Author Archives: Cheryl Scott

Australia

    Australia is the only Asia–Pacific country that’s home to one of the world’s top-10 biotechnology companies (in revenue): CSL Limited, a maker of drugs, vaccines, antivenoms, blood products, and diagnostics. Many companies in the West consider this country a “gateway” to the Asia–Pacific region because of its relatively familiar culture, language, laws, and infrastructure. Indeed, Australia’s proximity to Singapore, Indonesia, Malaysia, and the rest of Asia compares favorably to the rest of the English-speaking world. For cell therapies…

Japan

Japan is the third largest economy in the world. Its chemical (and classical drug) industry is fully mature, and it is a founding member and major participant in the International Conference on Harmonisation of Technical Requirements for Registration of Pharmaceuticals for Human Use (ICH) project. The country’s aging population represents an attractive market to outside drug companies. Some well-known vendors to the bioprocess industry are headquartered in Japan, including Tosoh Bioscience and Shimadzu Scientific Instruments. “Japanese companies have become so…

Fill and Finish for Biologics

    As most novelists will tell you, if you make substantial changes to the beginning of a story, you may well need to revise your preestablished conclusion. Similarly, as approaches to process design and development change, new tools, technologies, and various shifting “paradigms” also affect the way companies approach final formulation, filling, and finish steps. As yet another ref lection of increased process understanding and quality-by-design’s (QbD’s) holistic approach to biopharmaceutical development, those final steps — traditionally outsourced by…

Emerging Biomarkets

Several smaller-market countries in the Asia–Pacific region are looking to biotechnology as a significant driver for their economic growth. Some present themselves as wide open to foreign investment, hoping to attract partners or contract clients from overseas. Others are working to develop homegrown industry through local research and financing. A few have banded together in an Asian “light” version of the European Union. ASEAN Countries The Association of Southeast Asian Nations (ASEAN) is a geopolitical and economic organization of 10…

Quality By Design and the New Process Validation Guidance

    Where were you in 1987, and what were you doing? I’m not too embarrassed to say that I was beginning my last year of high school and paying far more attention to guitar lessons and writing my first novel than what I might eventually do for a career. Meanwhile, the US FDA was publishing a guidance document on process validation that the biopharmaceutical industry has relied on ever since. I’m willing to bet that quite a few readers…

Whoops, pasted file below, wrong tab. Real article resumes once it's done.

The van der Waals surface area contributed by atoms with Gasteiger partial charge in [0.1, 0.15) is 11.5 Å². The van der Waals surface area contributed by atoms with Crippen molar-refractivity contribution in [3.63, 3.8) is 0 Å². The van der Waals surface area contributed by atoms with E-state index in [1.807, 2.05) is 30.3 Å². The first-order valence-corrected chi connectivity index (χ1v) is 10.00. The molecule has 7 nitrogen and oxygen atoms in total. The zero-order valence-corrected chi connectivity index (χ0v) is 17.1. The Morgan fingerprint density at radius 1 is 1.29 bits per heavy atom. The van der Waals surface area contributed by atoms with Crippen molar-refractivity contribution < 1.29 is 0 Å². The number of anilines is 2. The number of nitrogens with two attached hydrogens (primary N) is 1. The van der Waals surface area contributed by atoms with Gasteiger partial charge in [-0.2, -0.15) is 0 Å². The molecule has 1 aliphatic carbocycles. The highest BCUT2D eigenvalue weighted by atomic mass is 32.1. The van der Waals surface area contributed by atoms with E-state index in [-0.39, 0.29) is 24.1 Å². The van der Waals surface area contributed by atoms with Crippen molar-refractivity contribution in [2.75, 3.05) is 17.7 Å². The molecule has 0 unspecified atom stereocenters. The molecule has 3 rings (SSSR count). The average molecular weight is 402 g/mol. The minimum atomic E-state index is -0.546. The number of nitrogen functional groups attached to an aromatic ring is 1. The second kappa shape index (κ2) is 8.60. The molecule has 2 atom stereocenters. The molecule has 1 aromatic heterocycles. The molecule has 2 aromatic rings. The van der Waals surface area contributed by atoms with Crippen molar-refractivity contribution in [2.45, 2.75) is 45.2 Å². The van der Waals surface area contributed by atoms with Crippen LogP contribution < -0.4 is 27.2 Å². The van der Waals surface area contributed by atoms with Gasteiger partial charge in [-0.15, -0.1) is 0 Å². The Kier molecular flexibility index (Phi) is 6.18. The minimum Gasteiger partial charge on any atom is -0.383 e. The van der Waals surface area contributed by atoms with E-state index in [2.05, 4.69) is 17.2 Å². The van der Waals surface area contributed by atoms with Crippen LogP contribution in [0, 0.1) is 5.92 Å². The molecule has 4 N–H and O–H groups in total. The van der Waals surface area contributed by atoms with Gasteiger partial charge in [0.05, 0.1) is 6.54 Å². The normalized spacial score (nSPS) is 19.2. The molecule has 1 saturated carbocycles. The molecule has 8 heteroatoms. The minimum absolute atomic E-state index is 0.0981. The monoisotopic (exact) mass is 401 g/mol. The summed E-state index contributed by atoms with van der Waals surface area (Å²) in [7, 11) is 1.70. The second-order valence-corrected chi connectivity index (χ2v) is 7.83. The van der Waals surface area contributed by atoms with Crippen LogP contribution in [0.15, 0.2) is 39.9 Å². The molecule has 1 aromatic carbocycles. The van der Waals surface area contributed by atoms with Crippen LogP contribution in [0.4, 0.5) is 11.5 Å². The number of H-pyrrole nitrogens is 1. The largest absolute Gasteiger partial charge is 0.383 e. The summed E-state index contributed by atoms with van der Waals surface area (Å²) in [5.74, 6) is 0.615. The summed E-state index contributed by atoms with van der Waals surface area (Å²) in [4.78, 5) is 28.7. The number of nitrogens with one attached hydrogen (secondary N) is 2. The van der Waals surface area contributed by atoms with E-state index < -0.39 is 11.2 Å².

Protein Conjugates

  Methods and Materials Thanks to vendors large and small — such as Invitrogen (www.invitrogen.com), ProteoChem (www.proteochem.com), Sigma Aldrich (www.sigmaaldrich.com), Soltec Ventures (www.soltecventures.com), and Thermo Scientific Pierce (www.piercenet.com) — bioconjugation chemistry is a field of many options. For example, amine coupling of lysine amino-acid residues typically involves amine-reactive succinimidyl esters. Sulfhydryl coupling of cysteine residues uses a sulfhydryl-reactive maleimide. Photochemically initiated free-radical reactions offer broader reactivity. Most processes couple small molecules to proteins or proteins to one another (e.g., antibodies…

Cell Culture and Production

    Time to market, cost of goods, and reduction of financial risk are major challenges in protein manufacturing. Process intensification can help biotech companies achieve their goals. Already underway in several other industries, implementing this concept shrinks production facility sizes by 10–1,000 times using novel processes and products (e.g., single-use and isolator technologies in biotechnology) to reduce capital and operating costs. The results can be safer, more energy-efficient, and environmentally sustainable manufacturing processes. For example, Gerben Zijlstra (senior scientist…

Speeding Vaccine Development and Production

    With infusions of public and private venture capital as well as technological advances, vaccine development is entering a new golden age as one of the fastest growing sectors in the biotechnology industry. In the 19th and 20th centuries, immunization programs eliminated or controlled infectious diseases including smallpox, polio, measles, mumps, and rubella. The biotech era has made significant changes both in the number of companies involved in vaccine manufacture and the production systems they use. BPI CONFERENCE SESSIONS…

A Convergence of New Products and Technologies Changes the Game

    Vaccine makers are leading the way — that’s something you don’t hear every day. For many years, vaccines were seen as “old-school” and less profitable than other biologic products — and they were the business of just a few huge companies. But thanks to recombinant technology, it’s a real Cinderella story: Advancing technologies led to what’s being called the “vaccine renaissance.” And now, vaccine companies may have something to teach their biopharmaceutical brethren. In April 2004, BPI may…

Challenges in Developing an Infrastructure Strategy

    The idea of “thinking globally, but manufacturing locally” to each market is relatively new to the biopharmaceutical industry. As I mentioned in Chapter 2, vaccine makers are more familiar with the concept already. But many technological and economic factors are making other companies aware of this option. Offshoring clinical trials has been of great interest in the pharmaceutical industry for years now. Is it more cost-effective to make clinical materials “here” and ship them “there”— or to make…